So many times, I see these cooking videos and shows that crow on about the use of stock and broth to augment dishes; they often suggest using it to enrich the flavour of a dish where water would be added. I couldn’t agree more; what is stock if not flavour and nutrient enriched water that can bolster a dish on both levels? Anyone who’s ever lived and/or cooked on a budget (or if you’re like me, just a stingy curmudgeon) knows there’s something to be said about squeezing every last calorie per dollar out of your grocery budget, not to mention getting that much more flavour out of your ingredients…. I can’t stress this enough: save your trimmings. Even if just to whip up a quick on-the-spot vegetable stock to keep in the freezer for future use
Save your trimmings
From humble onion and celery butts to carrot peels to meat trimmings and bones to fish carcasses or crustacean shells; there’s an essence to be pulled from all these vitamin and protein-bearing materials. Don’t let them slip away on you; they can add a dimension to your cooking that you may be missing. Even herb stems can play a part. One of the happy byproducts is that a stock simmering in your kitchen makes your whole house smell good.
There are a few things that may not do well as stock trim. Some vegetable scraps like bell pepper trim, mushrooms, cucumber, potato or leafy greens; they tend to overpower or make a stock slimy in texture.
The only meat that is tricky for stock trim is pork; unless mixed with other meats, it tends to come up lacking against other animal protein stocks. Ask any chef or look up in any cooking fundamentals textbook and you’ll notice and odd absence of the mention of pork stock.
Making stock from animal bones can have an added step of roasting the bones and trim before adding it to the boiler pot; it deepens the flavour and gives it a richer dimension. It’s advised, but not crucial. Sometimes, you want or need a quick stock for a dish you’re making and time isn’t on your side, so having some spare scrap in the freezer comes in handy in these moments. This is why you save your trimmings.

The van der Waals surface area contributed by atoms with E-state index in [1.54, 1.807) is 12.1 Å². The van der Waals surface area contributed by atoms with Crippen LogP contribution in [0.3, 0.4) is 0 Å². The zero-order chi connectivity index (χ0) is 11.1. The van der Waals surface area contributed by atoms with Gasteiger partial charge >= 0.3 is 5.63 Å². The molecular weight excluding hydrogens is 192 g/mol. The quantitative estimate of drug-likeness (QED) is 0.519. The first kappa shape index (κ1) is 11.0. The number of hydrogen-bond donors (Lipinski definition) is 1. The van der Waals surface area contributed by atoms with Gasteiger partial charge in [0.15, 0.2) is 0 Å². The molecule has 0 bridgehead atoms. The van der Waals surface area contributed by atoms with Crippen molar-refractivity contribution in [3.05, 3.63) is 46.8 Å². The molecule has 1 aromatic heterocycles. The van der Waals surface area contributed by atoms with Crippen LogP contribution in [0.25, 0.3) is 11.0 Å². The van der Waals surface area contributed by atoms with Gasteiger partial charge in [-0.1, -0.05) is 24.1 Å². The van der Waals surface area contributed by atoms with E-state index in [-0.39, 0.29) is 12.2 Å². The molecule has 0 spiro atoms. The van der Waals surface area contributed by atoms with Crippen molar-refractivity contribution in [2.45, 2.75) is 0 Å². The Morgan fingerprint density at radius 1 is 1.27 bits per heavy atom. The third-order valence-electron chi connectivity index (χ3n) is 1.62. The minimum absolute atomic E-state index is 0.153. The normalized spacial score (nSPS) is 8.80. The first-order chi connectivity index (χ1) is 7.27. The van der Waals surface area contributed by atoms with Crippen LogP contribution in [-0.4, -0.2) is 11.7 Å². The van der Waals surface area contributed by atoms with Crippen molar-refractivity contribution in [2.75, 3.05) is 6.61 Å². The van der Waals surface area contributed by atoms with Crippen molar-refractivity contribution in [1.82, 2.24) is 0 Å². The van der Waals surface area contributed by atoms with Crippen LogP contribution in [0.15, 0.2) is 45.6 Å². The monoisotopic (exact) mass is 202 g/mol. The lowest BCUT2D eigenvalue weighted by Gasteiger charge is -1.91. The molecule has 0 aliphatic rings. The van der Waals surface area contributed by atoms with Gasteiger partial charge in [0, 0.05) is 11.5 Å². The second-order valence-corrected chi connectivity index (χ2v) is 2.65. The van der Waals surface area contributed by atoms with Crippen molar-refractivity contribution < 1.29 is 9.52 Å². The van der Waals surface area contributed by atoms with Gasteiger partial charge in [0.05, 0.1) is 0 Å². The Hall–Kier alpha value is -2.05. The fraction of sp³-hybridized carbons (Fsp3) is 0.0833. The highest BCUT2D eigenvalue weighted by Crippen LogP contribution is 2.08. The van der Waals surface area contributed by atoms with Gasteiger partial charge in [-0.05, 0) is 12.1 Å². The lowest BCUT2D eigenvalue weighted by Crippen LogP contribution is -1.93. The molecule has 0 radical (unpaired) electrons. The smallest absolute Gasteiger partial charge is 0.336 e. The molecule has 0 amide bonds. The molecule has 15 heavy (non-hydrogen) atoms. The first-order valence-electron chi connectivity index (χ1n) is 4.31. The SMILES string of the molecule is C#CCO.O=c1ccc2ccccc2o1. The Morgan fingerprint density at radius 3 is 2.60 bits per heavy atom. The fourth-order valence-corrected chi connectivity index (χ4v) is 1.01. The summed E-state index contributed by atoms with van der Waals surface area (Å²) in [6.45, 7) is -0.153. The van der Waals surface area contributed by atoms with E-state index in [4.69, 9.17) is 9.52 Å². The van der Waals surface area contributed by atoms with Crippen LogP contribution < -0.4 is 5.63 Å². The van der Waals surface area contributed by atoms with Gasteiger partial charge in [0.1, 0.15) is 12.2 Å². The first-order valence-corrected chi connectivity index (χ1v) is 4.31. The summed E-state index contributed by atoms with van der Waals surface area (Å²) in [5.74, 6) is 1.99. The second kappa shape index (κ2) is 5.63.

In the video attached to this post, I make a quick step vegetable stock; mainly because the ziplock bag I keep in my freezer to collect veg trimmings was getting full (and my wife used up a good amount of the stock we keep on hand in our freezer when making soup for her blog the other day, so it was time for a top up).
Stock shouldn’t be elaborate; salt, water, pepper, a couple bay leaves and whatever veg and/or meat you want. Wine? Sure, why not? Pour one for me while you’re about it. One of my favourite cheats in making stock is to add whatever is left over from the previous batch; making stock from stock makes a deeper, richer stock (I used to do it with turkey stock when I owned a cafe years back and the result was brilliant). I refer to it as generation stock; I’ve made stock as high as 12 generations and when cooled, it has a gelatinous consistency; sheer quivering brown joy, my friends.
The process is simple as well: start with cold water, bring to a boil, pull down to a simmer and let it ride for at least an hour; I’ve ridden a stock as long as 48 hours, the trick is to keep topping up the water as it slowly boils down.
Once you’ve eked out every last nutrient and bit of flavour out of your stock, strain it and let it cool before storing it in the fridge or freezer; or if you need it right away, use it hot.
This, my friends, is why you save your trimmings.